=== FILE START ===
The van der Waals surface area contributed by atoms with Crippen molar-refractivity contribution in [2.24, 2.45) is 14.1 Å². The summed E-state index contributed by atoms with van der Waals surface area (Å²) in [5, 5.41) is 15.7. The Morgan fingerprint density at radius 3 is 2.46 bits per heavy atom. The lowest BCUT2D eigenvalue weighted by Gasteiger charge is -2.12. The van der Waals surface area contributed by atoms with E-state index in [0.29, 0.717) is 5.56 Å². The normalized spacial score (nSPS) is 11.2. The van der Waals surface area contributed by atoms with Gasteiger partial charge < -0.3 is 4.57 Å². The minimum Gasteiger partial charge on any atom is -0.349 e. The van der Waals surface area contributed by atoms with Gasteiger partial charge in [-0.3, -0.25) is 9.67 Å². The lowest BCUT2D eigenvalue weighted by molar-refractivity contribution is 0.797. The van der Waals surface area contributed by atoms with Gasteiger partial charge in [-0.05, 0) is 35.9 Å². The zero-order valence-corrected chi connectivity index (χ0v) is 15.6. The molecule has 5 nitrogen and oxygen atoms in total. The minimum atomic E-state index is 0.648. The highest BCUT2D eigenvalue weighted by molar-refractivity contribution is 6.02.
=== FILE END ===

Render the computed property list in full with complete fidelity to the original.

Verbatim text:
The van der Waals surface area contributed by atoms with Crippen molar-refractivity contribution in [2.24, 2.45) is 14.1 Å². The summed E-state index contributed by atoms with van der Waals surface area (Å²) in [5, 5.41) is 15.7. The Morgan fingerprint density at radius 3 is 2.46 bits per heavy atom. The lowest BCUT2D eigenvalue weighted by Gasteiger charge is -2.12. The van der Waals surface area contributed by atoms with E-state index in [0.29, 0.717) is 5.56 Å². The normalized spacial score (nSPS) is 11.2. The van der Waals surface area contributed by atoms with Gasteiger partial charge < -0.3 is 4.57 Å². The minimum Gasteiger partial charge on any atom is -0.349 e. The van der Waals surface area contributed by atoms with Gasteiger partial charge in [-0.3, -0.25) is 9.67 Å². The lowest BCUT2D eigenvalue weighted by molar-refractivity contribution is 0.797. The van der Waals surface area contributed by atoms with Gasteiger partial charge in [-0.05, 0) is 35.9 Å². The zero-order valence-corrected chi connectivity index (χ0v) is 15.6. The molecule has 5 nitrogen and oxygen atoms in total. The minimum atomic E-state index is 0.648. The highest BCUT2D eigenvalue weighted by molar-refractivity contribution is 6.02.